Plastic biomass allocation as a trait increasing the invasiveness of annual bluegrass (Poa annua L.) in Antarctica.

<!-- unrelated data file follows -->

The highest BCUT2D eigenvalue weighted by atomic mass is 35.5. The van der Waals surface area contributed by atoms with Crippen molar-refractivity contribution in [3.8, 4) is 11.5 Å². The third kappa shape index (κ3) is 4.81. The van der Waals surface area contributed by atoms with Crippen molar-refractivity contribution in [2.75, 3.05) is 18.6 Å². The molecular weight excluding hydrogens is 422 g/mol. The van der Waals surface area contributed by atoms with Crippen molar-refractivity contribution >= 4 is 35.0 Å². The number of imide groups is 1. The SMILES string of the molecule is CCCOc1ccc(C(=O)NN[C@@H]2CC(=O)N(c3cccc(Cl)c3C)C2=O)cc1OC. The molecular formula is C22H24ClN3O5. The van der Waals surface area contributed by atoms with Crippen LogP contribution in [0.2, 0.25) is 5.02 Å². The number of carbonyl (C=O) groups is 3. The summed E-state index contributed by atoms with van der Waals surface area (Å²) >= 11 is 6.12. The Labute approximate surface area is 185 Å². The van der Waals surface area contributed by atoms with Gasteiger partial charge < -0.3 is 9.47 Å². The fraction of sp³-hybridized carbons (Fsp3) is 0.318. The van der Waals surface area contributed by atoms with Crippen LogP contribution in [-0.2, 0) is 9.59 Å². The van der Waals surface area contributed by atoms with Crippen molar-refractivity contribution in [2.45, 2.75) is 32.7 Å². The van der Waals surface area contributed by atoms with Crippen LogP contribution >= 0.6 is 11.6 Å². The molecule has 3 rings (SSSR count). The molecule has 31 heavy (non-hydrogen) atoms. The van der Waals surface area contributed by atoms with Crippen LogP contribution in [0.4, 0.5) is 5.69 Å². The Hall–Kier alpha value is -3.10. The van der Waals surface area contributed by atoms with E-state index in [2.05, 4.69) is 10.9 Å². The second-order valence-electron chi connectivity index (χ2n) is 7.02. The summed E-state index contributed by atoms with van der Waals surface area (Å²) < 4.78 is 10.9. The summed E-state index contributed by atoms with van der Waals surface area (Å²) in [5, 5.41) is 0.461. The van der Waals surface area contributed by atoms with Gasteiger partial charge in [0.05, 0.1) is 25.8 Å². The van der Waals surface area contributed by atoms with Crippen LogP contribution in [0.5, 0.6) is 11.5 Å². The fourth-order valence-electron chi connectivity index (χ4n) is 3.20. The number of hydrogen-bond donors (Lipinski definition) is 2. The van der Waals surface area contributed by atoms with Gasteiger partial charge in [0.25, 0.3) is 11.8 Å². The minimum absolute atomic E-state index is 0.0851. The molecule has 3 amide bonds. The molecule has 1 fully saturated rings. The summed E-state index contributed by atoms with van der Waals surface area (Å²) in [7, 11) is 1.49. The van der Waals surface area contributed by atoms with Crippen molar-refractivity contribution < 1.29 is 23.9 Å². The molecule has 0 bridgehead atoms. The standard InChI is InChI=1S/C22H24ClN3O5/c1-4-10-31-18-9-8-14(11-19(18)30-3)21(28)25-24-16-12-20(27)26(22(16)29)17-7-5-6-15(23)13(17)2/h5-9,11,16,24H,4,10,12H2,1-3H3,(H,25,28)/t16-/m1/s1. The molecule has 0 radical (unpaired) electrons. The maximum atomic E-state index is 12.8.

The plasticity of functional traits promotes invasiveness of a species. Biomass allocation, as one of these traits, is responsible for resource acquisition, and its plastic modifications can be of adaptive value in new environments before any genetic adaptations may occur. Our aim was to compare in situ biomass allocation in aboveground and belowground organs in an Antarctic and a Polish population of annual bluegrass (Poa annua), the only alien plant species successfully invading Antarctica. The Antarctic population was characterised by three times lower aboveground biomass, more compact plant growth habit and higher fraction of biomass allocated into belowground organs than in the Polish population. The differences between populations are probably a result of adaptation to local conditions. The modifications of the studied traits in the Antarctic population are most likely a response to extreme atmospheric and edaphic conditions and enable the species to survive and spread in this hostile environment. Our results are in accordance with the balanced growth hypothesis. At the same time, these trait values enhance species performance under Antarctic conditions making P. annua a potential threat to local plant communities under altering climate changes and growing human impact scenario.